The Hippo

HOME| ADVERTISING| CONTACT US|

 
Apr 24, 2018







NEWS & FEATURES

POLITICAL

FOOD & DRINK

ARTS

MUSIC & NIGHTLIFE

POP CULTURE



BEST OF
CLASSIFIEDS
ADVERTISING
CONTACT US
PAST ISSUES
ABOUT US
MOBILE UPDATES
LIST MY CALENDAR ITEM






Unsung female heroes
Historian talks about notable Derry women

07/30/15
By Kelly Sennott ksennott@hippopress.com



 Robert Frost. Alan Shepard. General George Reid. If you live in Derry — probably if you live anywhere in New Hampshire — you know that these famous, historic men have ties to the area. 

But not so many people know about Derry’s women, says local historian Karen Blandford-Anderson, which is why she’s presenting a lecture, “Heroic Women of Derry,” at the Derry Public Library Monday, Aug. 10, as part of its adult summer reading series, “Escape the Ordinary.”
“We hear a lot about Alan Shepard, Robert Frost, the Pinkertons — the famous men. But very rarely do you hear about the women!” Blandford-Anderson said via phone last week.
Even before it was acceptable for women to go to school, vote, run for office, run a business or have a career, there were women in Derry who snuck through the cracks and did it anyway. Blandford-Anderson discovered women like Molly Reid, Flora Stewart, Annie Fraser Norton, Helen Hood and Harriet Prescott Spofford through her own personal research and her volunteer work at the Derry History Museum (located inside the Adams Memorial Building). They paved the way for women in Derry, but they often did so unnoticingly. 
Reid, for instance, raised five kids and successfully ran her husband General George Reid’s farm while he was fighting alongside George Washington in the Revolutionary War.
“Molly Reid’s husband was gone for seven years. He’s the one who got all the glory. but she ran the farm, raised the kids, and did all the things to keep her family afloat, and she probably sent money and supplies to her husband,” Blandford-Anderson said.
Of course, that was normal; all the women ran things while the men were away fighting the British. (Even Ben Franklin’s wife, Blandford-Anderson explained, ran the printing company while he was gone. “He’s famous for the printing press, but his wife was the one who was doing the majority of the work,” she said.)
Mary Lyon was a teacher at the Adams Female Academy in Derry — a private all-girls school, established when Pinkerton became all-boys — before founding Mount Holyoke College in 1837 and becoming its first principal for 12 years. And she taught everything.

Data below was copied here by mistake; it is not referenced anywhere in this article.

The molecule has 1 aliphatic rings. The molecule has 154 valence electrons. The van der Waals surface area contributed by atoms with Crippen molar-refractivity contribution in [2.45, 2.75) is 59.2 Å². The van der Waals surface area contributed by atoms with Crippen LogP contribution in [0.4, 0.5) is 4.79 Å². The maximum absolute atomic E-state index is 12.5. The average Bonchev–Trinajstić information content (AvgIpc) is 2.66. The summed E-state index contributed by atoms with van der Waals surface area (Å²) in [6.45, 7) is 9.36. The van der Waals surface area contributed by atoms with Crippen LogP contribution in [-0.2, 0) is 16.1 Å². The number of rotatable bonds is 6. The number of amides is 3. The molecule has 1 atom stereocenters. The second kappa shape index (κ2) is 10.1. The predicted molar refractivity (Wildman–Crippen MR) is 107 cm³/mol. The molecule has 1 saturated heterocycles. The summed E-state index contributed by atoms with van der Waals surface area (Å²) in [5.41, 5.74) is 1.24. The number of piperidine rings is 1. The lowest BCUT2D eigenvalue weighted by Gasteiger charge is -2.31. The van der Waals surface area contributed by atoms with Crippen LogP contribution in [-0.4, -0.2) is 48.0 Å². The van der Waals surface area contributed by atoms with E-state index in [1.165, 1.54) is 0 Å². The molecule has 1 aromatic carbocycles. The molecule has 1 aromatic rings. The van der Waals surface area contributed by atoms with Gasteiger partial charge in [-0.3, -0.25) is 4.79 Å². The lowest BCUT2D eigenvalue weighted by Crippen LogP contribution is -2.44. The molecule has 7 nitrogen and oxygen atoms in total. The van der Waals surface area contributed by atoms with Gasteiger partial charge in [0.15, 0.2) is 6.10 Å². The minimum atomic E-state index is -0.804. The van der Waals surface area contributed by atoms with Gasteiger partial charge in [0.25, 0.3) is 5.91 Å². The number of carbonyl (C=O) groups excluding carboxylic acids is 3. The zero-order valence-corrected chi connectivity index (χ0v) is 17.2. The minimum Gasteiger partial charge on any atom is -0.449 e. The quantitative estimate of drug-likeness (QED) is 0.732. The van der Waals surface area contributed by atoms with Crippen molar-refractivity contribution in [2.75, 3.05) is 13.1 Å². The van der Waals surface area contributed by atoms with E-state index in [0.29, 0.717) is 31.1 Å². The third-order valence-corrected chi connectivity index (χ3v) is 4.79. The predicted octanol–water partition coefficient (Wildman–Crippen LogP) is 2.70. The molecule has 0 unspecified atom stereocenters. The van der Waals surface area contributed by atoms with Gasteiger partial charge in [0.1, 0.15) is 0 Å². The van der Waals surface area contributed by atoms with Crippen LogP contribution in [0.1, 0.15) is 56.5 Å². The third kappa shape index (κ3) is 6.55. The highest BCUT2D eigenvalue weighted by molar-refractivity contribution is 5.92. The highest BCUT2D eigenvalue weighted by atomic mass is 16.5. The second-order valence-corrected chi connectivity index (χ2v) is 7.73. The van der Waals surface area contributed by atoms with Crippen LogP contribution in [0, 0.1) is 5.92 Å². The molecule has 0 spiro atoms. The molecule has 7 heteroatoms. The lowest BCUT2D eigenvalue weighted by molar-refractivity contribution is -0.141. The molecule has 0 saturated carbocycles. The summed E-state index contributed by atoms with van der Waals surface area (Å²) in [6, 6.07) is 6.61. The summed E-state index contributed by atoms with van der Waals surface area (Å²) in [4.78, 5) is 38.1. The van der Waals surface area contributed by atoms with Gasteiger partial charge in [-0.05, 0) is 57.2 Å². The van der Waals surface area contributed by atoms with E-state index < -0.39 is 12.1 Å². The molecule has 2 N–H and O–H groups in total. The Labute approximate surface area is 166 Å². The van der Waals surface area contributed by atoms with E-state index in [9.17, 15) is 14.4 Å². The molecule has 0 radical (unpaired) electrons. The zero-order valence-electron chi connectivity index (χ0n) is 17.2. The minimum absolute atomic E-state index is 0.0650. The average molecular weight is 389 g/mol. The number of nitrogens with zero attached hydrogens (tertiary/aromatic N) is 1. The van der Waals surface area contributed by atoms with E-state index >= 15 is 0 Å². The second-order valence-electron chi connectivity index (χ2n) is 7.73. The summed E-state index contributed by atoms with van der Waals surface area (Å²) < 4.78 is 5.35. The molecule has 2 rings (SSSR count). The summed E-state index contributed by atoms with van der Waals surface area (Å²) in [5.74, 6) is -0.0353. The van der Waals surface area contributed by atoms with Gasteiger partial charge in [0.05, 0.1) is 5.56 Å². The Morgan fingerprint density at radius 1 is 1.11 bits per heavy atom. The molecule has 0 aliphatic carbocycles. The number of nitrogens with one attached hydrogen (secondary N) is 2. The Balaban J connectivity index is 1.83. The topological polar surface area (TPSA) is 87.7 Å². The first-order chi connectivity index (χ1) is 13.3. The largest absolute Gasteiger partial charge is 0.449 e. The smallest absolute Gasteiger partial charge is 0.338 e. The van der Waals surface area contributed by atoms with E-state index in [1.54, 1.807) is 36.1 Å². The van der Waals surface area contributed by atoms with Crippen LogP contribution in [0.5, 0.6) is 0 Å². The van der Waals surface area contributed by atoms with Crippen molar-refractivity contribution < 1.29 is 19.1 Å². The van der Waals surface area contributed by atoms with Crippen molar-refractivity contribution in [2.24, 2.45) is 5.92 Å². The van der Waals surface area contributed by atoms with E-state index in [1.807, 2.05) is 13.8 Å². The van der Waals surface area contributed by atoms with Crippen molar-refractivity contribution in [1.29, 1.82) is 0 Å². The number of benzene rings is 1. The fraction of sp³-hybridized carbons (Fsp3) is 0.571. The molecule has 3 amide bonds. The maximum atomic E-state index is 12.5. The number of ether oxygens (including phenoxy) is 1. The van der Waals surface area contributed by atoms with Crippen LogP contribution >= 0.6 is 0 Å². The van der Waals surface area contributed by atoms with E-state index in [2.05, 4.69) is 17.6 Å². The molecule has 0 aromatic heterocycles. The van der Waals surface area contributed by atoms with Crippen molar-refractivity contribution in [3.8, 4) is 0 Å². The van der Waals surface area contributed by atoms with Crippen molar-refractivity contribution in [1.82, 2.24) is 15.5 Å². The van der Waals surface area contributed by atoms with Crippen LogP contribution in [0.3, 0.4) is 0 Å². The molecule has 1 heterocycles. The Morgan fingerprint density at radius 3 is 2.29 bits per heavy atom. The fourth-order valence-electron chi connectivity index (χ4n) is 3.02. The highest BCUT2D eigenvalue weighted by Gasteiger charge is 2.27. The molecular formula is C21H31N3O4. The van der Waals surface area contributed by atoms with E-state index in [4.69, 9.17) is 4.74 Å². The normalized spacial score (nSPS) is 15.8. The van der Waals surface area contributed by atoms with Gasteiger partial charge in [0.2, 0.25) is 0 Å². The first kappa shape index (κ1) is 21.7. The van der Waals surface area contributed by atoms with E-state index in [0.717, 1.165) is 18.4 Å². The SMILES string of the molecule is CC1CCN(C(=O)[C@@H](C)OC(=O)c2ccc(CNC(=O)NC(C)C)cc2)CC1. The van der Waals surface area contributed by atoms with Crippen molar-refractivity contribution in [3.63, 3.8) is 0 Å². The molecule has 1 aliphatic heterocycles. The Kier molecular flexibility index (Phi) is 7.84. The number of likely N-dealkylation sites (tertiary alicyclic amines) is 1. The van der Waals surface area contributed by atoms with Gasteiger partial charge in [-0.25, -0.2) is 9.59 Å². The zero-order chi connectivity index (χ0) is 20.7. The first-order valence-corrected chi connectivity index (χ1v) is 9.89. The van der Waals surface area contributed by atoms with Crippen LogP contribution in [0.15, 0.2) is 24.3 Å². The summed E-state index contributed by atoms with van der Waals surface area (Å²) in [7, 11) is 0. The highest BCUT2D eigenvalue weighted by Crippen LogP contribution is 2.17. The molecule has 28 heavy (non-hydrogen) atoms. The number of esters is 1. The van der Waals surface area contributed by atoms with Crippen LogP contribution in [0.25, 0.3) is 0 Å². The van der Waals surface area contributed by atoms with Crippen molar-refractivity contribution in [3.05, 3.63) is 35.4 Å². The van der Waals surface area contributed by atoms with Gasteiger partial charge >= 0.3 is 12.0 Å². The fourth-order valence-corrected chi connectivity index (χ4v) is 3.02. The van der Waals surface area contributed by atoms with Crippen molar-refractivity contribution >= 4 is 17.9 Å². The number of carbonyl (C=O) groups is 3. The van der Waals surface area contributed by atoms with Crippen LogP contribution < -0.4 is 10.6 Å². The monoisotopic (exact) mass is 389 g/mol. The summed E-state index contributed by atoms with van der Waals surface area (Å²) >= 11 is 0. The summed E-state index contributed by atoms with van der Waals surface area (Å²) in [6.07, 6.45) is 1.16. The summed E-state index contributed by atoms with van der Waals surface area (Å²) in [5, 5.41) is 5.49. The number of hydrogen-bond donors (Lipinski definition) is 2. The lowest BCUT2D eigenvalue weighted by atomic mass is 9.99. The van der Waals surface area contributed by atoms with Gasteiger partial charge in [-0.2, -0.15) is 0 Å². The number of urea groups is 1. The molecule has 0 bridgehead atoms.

“She didn’t just teach them reading and writing and manners,” Blandford-Anderson said. 
From her letters and biographies, it’s clear Lyon’s lessons required high-level thinking, and that she thought women needed to be educated in the same way men were. 
Harriet Prescott Spofford was another notable Derry woman. She was known for her novels, poems and detective stories, and for being published in the Atlantic Monthly in the mid-1800s.
“Harriet Prescott Spofford’s parents wanted her to become a nice housewife. They sent her to all these schools, but she kind of refused to do that,” Blandford-Anderson said. “She wrote books, short stories. … One of her contemporaries was Emily Dickinson.”
Blandford-Anderson said her presentation will likely cover 10 to 12 of Derry’s notable females. Details about some of the older ladies — Reid, especially — were difficult to find, but she found a few anecdotes, which she’ll share. 
Blandford-Anderson was still in the midst of research at the time of her interview. There were a few texts to go over, a few details to finalize, plus she wanted to interview some of her subjects still alive — like Phyllis Katsakiores, a former Derry town councilor and newspaper reporter who was one of the first women to serve the New Hampshire House of Representatives in the 1980s.
“It’s interesting,” Blandford-Anderson said. “In the early 1900s, of course, women got the right to vote, but it wasn’t really until the ‘70s and ‘80s that women really got the chance to be elected. So those are the kinds of things we’ll talk about, both the progression of the town and the women who have kind of set the pace for us. … Some of these women really had to break some ground.” 
 
As seen in the July 30th 2015 issue of the Hippo. 





®2018 Hippo Press. site by wedu